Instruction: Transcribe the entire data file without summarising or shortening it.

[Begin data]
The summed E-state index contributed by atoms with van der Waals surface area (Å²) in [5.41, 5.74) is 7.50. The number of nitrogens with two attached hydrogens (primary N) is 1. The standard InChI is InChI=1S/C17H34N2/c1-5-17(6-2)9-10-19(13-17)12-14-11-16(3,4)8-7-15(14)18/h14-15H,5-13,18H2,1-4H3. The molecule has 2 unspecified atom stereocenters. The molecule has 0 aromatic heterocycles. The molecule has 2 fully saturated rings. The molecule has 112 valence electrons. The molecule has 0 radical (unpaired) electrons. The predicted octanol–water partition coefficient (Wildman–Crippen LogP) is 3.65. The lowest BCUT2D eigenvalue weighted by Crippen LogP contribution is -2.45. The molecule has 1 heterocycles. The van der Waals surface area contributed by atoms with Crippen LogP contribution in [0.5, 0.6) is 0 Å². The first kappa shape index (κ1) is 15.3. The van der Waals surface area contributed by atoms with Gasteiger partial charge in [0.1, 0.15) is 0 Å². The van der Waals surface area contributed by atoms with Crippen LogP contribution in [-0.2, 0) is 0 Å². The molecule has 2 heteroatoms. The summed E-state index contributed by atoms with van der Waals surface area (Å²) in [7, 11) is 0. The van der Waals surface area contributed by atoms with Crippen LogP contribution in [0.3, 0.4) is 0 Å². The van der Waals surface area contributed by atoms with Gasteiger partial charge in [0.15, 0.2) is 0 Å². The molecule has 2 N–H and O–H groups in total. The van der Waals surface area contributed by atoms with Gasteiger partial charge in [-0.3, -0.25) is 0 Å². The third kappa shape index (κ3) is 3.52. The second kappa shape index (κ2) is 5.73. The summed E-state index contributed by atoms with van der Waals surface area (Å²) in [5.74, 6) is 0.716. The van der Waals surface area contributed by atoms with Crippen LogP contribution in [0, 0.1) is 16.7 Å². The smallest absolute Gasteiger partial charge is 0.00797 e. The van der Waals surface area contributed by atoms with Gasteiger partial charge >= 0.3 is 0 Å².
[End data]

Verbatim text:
The summed E-state index contributed by atoms with van der Waals surface area (Å²) in [5.41, 5.74) is 7.50. The number of nitrogens with two attached hydrogens (primary N) is 1. The standard InChI is InChI=1S/C17H34N2/c1-5-17(6-2)9-10-19(13-17)12-14-11-16(3,4)8-7-15(14)18/h14-15H,5-13,18H2,1-4H3. The molecule has 2 unspecified atom stereocenters. The molecule has 0 aromatic heterocycles. The molecule has 2 fully saturated rings. The molecule has 112 valence electrons. The molecule has 0 radical (unpaired) electrons. The predicted octanol–water partition coefficient (Wildman–Crippen LogP) is 3.65. The lowest BCUT2D eigenvalue weighted by Crippen LogP contribution is -2.45. The molecule has 1 heterocycles. The van der Waals surface area contributed by atoms with Crippen LogP contribution in [0.5, 0.6) is 0 Å². The first kappa shape index (κ1) is 15.3. The van der Waals surface area contributed by atoms with Gasteiger partial charge in [0.1, 0.15) is 0 Å². The van der Waals surface area contributed by atoms with Crippen LogP contribution in [-0.2, 0) is 0 Å². The molecule has 2 heteroatoms. The summed E-state index contributed by atoms with van der Waals surface area (Å²) in [7, 11) is 0. The van der Waals surface area contributed by atoms with Crippen LogP contribution in [0.3, 0.4) is 0 Å². The van der Waals surface area contributed by atoms with Gasteiger partial charge in [0.15, 0.2) is 0 Å². The molecule has 2 N–H and O–H groups in total. The van der Waals surface area contributed by atoms with Gasteiger partial charge in [-0.3, -0.25) is 0 Å². The third kappa shape index (κ3) is 3.52. The second kappa shape index (κ2) is 5.73. The summed E-state index contributed by atoms with van der Waals surface area (Å²) in [5.74, 6) is 0.716. The van der Waals surface area contributed by atoms with Crippen LogP contribution in [0, 0.1) is 16.7 Å². The smallest absolute Gasteiger partial charge is 0.00797 e. The van der Waals surface area contributed by atoms with Gasteiger partial charge >= 0.3 is 0 Å².